Hi all, I posted this awhile back in the homework sections of the forums and received only one reply, which suggested that I post it here instead, though I understand that it belongs in the homework section. The fundamental problem is not this particular exercise but about integration of differential forms in general. But this is best illustrated in an example and, for simplicity, I just copied the original post:(adsbygoogle = window.adsbygoogle || []).push({});

1. The problem statement, all variables and given/known data

The problem I am facing is 2.9 in Sean Carroll's book on general relativity (Geometry and Spacetime) I should note that I am not studying this formally and so a full solution would not be unwelcome, though I understand that forum policy understandably prohibits it. The full problem is stated as

In Minkowski space, suppose that [tex]*F = q \sin{\theta} d\theta\wedge d\phi[/tex].

a.) Evaluate [tex]d*F=*J[/tex]

b.) What is the two-form [tex]F[/tex] equal to?

c.) What are the electric and magnetic fields equal to for this solution?

d.) Evaluate [tex]\int_V d*F[/tex] where [tex]V[/tex] is a ball of radius [tex]R[/tex] in Euclidean three-space at a fixed moment of time.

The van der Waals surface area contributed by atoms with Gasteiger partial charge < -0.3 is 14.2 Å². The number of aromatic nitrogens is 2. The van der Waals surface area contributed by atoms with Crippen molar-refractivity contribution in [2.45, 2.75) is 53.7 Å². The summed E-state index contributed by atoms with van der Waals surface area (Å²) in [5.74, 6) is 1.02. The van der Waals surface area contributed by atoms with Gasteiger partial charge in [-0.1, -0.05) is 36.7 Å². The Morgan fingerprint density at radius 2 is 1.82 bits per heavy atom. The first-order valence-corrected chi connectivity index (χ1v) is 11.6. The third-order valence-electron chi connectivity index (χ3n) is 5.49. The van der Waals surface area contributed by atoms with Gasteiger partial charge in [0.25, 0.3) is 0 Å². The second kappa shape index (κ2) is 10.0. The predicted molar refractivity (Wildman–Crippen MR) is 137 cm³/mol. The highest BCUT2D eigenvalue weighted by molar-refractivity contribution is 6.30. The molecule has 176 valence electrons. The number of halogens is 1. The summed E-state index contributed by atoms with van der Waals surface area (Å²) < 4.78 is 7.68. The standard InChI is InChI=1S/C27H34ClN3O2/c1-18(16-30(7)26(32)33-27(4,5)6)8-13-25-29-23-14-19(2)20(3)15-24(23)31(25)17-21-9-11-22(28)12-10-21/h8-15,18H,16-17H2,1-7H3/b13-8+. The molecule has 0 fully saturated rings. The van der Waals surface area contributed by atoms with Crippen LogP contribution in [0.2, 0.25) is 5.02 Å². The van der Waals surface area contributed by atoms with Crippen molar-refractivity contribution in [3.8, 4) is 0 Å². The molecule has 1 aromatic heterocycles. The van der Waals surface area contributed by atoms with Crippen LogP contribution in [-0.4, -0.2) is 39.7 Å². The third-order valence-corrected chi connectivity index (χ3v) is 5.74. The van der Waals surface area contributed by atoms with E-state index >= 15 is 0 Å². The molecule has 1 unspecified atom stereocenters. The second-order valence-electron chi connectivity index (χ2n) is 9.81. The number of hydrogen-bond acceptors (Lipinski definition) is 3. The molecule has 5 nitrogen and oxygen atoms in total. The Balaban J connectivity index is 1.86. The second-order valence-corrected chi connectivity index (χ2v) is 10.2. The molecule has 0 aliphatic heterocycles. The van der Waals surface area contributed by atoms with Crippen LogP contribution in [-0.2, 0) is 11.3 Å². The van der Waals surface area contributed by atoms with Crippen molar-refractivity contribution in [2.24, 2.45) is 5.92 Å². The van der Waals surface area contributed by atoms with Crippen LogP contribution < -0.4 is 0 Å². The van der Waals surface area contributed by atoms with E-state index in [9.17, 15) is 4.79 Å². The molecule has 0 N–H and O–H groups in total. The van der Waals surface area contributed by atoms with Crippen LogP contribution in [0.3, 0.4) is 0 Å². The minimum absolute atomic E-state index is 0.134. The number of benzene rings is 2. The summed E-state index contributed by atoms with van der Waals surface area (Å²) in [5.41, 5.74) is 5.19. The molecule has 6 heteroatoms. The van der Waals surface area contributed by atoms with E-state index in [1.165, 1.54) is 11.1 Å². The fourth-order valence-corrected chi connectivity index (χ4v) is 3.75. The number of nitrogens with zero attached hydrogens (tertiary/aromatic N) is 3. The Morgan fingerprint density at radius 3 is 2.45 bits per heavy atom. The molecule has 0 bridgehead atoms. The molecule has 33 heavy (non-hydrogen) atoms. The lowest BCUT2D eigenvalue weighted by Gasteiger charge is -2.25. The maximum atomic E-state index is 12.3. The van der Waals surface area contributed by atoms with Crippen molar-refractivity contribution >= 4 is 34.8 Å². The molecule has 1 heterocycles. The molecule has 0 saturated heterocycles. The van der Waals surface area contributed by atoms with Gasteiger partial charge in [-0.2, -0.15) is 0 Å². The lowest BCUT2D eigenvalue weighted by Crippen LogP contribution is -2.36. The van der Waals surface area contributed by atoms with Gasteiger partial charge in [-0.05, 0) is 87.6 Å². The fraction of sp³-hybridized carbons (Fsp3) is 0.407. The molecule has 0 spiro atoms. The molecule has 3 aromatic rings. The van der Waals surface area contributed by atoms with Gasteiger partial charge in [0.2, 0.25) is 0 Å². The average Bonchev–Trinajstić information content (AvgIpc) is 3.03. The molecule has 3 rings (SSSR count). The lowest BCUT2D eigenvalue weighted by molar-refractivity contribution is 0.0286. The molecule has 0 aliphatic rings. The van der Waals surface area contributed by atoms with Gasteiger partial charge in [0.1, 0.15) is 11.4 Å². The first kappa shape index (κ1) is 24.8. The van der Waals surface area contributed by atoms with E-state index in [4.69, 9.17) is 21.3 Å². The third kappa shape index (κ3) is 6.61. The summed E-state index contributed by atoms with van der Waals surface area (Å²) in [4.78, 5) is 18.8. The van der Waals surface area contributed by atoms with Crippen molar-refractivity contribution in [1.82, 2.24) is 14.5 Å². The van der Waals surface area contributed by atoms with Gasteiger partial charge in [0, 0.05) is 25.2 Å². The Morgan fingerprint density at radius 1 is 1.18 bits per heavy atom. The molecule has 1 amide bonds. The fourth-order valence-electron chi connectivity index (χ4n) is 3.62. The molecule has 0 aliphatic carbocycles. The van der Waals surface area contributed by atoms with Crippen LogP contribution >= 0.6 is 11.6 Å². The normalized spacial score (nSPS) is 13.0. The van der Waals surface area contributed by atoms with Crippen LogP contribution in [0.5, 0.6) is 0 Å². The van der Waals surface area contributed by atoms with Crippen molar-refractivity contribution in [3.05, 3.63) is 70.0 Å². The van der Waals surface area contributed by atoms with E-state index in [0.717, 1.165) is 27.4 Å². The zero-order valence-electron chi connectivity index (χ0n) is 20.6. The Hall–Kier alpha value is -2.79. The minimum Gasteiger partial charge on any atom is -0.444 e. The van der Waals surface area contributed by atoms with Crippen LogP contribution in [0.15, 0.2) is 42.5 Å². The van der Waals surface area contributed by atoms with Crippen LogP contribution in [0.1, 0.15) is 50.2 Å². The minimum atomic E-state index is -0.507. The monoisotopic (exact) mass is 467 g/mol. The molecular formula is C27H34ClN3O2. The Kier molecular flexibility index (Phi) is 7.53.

2. Relevant equations

In the above the asterisk denotes the Hodge dual and the [tex]d[/tex] denotes the exterior derivative. The definitions of these operators should be well known.

3. The attempt at a solution

I think I have the first three parts solved. For part a.) I arrived at the lengthy result of

[tex]

\frac{1}{2}[\partial_\mu(*F)_{\nu\rho} - \partial_\nu(*F)_{\mu\rho} + \partial_\nu(*F)_{\rho\mu} - \partial_\rho(*F)_{\nu\mu} + \partial_\rho(*F)_{\mu\nu} - \partial_\mu(*F)_{\rho\nu}] = \epsilon^\sigma_{\,\,\mu\nu\rho}J_\sigma

[/tex]

For part b.) I got (with the help of my TI-89) the two-form, in matrix form,

[tex]

F = -(**F) = \left[

\begin{array}{cccc}

0 & \frac{q}{r^4 \sin{\theta}} & 0 & 0\\

\frac{-q}{r^4 \sin{\theta}} & 0 & 0 &0\\

0 & 0 & 0 & 0\\

0 & 0 & 0 & 0

\end{array}

\right]

[/tex]

and for c.) I arrived at, directly from part b.),

[tex]E_r = \frac{-q}{r^4 \sin{\theta}}[/tex]

[tex]E_\theta = 0[/tex]

[tex]E_\phi = 0[/tex]

[tex]B_\mu = 0[/tex]

For [tex]\mu=1,2,3[/tex].

Verification of these would be appreciated but I am especially confused about the last part d.). In particular the integrand is a three-form and I have no idea how to integrate this and how to transform the integral into a familiar volume integral that can be computed by standard multivariable calculus.

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# Differential Forms Integration Exercise

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